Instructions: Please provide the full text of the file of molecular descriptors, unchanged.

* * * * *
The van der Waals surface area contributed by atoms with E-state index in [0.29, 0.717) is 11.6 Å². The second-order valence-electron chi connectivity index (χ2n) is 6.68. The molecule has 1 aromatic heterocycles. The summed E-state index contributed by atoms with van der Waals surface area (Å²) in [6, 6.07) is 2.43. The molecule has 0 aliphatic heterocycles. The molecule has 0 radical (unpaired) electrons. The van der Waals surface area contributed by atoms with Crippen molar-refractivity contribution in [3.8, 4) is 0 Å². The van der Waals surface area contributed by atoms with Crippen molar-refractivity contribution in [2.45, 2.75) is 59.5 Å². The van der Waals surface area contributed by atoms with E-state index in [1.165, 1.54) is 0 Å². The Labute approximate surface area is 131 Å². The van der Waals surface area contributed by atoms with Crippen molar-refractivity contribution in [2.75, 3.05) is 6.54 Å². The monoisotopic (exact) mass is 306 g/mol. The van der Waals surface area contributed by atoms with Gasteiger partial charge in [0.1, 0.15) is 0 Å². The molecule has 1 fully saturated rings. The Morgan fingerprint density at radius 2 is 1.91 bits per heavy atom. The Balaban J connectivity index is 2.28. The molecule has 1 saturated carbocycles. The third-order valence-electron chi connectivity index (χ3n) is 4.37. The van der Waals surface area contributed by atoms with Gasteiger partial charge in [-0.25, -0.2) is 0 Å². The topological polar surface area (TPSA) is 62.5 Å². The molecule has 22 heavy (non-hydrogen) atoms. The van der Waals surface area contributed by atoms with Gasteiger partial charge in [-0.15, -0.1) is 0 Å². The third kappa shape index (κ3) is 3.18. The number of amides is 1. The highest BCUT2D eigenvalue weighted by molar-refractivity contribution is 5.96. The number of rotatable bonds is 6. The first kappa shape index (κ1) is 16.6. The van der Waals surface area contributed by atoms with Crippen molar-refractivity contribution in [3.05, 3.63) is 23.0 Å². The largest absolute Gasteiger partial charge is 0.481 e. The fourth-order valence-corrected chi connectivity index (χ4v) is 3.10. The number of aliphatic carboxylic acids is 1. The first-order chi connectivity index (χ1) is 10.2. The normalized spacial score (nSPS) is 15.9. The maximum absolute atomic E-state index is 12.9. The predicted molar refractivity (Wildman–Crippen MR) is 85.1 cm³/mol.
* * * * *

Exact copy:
The van der Waals surface area contributed by atoms with E-state index in [0.29, 0.717) is 11.6 Å². The second-order valence-electron chi connectivity index (χ2n) is 6.68. The molecule has 1 aromatic heterocycles. The summed E-state index contributed by atoms with van der Waals surface area (Å²) in [6, 6.07) is 2.43. The molecule has 0 aliphatic heterocycles. The molecule has 0 radical (unpaired) electrons. The van der Waals surface area contributed by atoms with Crippen molar-refractivity contribution in [3.8, 4) is 0 Å². The van der Waals surface area contributed by atoms with Crippen molar-refractivity contribution in [2.45, 2.75) is 59.5 Å². The van der Waals surface area contributed by atoms with E-state index in [1.165, 1.54) is 0 Å². The Labute approximate surface area is 131 Å². The van der Waals surface area contributed by atoms with Crippen molar-refractivity contribution in [2.75, 3.05) is 6.54 Å². The monoisotopic (exact) mass is 306 g/mol. The van der Waals surface area contributed by atoms with Gasteiger partial charge in [0.1, 0.15) is 0 Å². The molecule has 1 fully saturated rings. The Morgan fingerprint density at radius 2 is 1.91 bits per heavy atom. The Balaban J connectivity index is 2.28. The molecule has 1 saturated carbocycles. The third-order valence-electron chi connectivity index (χ3n) is 4.37. The van der Waals surface area contributed by atoms with Gasteiger partial charge in [-0.25, -0.2) is 0 Å². The topological polar surface area (TPSA) is 62.5 Å². The molecule has 22 heavy (non-hydrogen) atoms. The van der Waals surface area contributed by atoms with Gasteiger partial charge in [-0.15, -0.1) is 0 Å². The third kappa shape index (κ3) is 3.18. The number of amides is 1. The highest BCUT2D eigenvalue weighted by molar-refractivity contribution is 5.96. The number of rotatable bonds is 6. The first kappa shape index (κ1) is 16.6. The van der Waals surface area contributed by atoms with Crippen molar-refractivity contribution in [3.05, 3.63) is 23.0 Å². The largest absolute Gasteiger partial charge is 0.481 e. The fourth-order valence-corrected chi connectivity index (χ4v) is 3.10. The number of aliphatic carboxylic acids is 1. The first-order chi connectivity index (χ1) is 10.2. The normalized spacial score (nSPS) is 15.9. The maximum absolute atomic E-state index is 12.9. The predicted molar refractivity (Wildman–Crippen MR) is 85.1 cm³/mol.